In the second part of this interview, Betsy Johnson-Miller spoke with Dr. Richard R. Gaillardetz about the humility of the church as emphasized in Vatican II, and the role of Pope Francis in fulfilling the vision of this council. Read Part One of the interview.
One of your chapters is “Vatican II and the Humility of the Church.” Why is humility an important category for the church?
People often think of humility as a personal virtue—that you appropriate or I appropriate—but I suggested in my book that we think of it as a virtue that the church itself must make its own. Humility has been a very important virtue in the church’s history. It’s central to the thought of St. Augustine and St. Thomas Aquinas. I argue that if you look at the whole vision of the Council, one way to understand it is to say it’s encouraging the Church itself to appropriate an analogous, ecclesial virtue of humility. Why is that important? Because part of Catholic teaching wants to emphasize, rightly, that the Catholic Church is not just a human, sociological reality. It is that, to be sure, but we believe that it is also a spiritual community. There is a divine element to the church, and so we say things like the church is the body of Christ, the temple of the Holy Spirit. What we are saying in each of those? We are admitting that there is a divine element. Fair enough. But that can lead to what we might call an ecclesial monophysitism.
Monophysitism was an ancient heresy of the church concerned with Christology. It had the tendency to say that there was one fundamental nature (phūsis) of Christ, and it was divine. The human had been subsumed into the divine. That was rightly condemned as a heresy. But there’s a kind of ecclesial monophysitism that wants to so emphasize the divine reality of the church that we lose sight of the human. That takes the form of what we might call triumphalism. “The Catholic Church was established by Christ. It’s the one true church. It has all the truth”…and so on and so forth. We so emphasize God’s action in the church that we downplay the humanity. One of the most important things that Vatican II did is it appropriated a humility—an ecclesial humility—that says, “We’ve got to pay more attention to the human dimension of the church.” It does this in a number of ways.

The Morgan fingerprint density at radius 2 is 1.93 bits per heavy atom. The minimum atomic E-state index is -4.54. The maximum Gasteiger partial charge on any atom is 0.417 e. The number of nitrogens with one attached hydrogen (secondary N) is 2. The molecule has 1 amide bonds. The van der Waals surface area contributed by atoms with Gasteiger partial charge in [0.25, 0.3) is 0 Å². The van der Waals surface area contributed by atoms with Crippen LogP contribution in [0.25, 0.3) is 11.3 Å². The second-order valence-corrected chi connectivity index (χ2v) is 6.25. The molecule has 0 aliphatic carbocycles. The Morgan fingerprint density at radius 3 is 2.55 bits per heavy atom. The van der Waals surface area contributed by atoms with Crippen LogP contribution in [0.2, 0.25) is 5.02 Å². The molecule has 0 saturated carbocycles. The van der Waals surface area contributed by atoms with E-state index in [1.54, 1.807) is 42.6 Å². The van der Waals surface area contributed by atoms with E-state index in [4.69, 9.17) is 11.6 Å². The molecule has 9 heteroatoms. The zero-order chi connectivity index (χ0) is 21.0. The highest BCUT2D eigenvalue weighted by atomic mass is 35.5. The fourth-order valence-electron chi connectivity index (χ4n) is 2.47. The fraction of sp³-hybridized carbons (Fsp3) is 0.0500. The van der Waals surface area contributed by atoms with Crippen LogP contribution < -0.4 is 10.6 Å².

One of the most important is in chapter seven of Lumen Gentium, which is a chapter on the church itself as pilgrim. It would be fairly traditional for Catholics to say that we are all, by our baptism, pilgrims on a journey, hoping to achieve our final destiny to be in eternal communion with God for all of eternity. That’s always been a teaching of the church and it remains true now. But Vatican II didn’t just say we’re a church of pilgrims; it said we’re a pilgrim church. The church itself is on the way. It hasn’t arrived. In Lumen Gentium the Council claims that the church “will not achieve its perfection until the end of history.” The implications of that one line are immense, because it’s saying that the church is not perfect. If the church is not perfect, then there’s a need for change and reform. That admission, in turn, will allow the Council to make some remarkable assertions in its Decree on Ecumenism, Unitatis redintegratio. In that remarkable document, when the Council talks about these grievous divisions between the Catholic Church and, say, Orthodoxy—a division that was formalize in the 11th century—or with the Protestant traditions in the 16th century and afterwards, the Council will admit, for the first time in its history, that “there were errors made on both sides.” It’s the first time the Catholic Church admits that Catholicism may have contributed to these divisions.
Once you’ve admitted this, once you’ve begun to imagine a church that makes mistakes, you have the beginning of a humble church. And from there you can say what the Decree of Ecumenism says in #6: “insofar as the church is a human institution, it will always be in need of reform and renewal.” That’s a humble church, a church that is humble not just because it’s willing to be self-critical, not just because it is willing to look at its own faults and weaknesses, but also because it is about celebrating other people’s gifts.
This is another part of humility—humility isn’t just about beating yourself up. It’s also about celebrating other people’s gifts. A humble person doesn’t focus on themselves. They focus on the gifts of others. So what does the Council do? It looks at other Christian traditions and instead of focusing on their errors, it emphasizes the gifts that these other Christian traditions offer us. In the document Nostra Aetate [The Declaration on the Relation of the Church with Non-Christian Religions], the Council invites us to look at the elements of goodness and truth that can be found in these other religions. Finally, in the church’s engagement with the world, the Council calls for a humble church that doesn’t just consider what we the Church offer to the world, but invites consideration of what the world can teach us. Humility is a church willing to learn from its dialogue partners.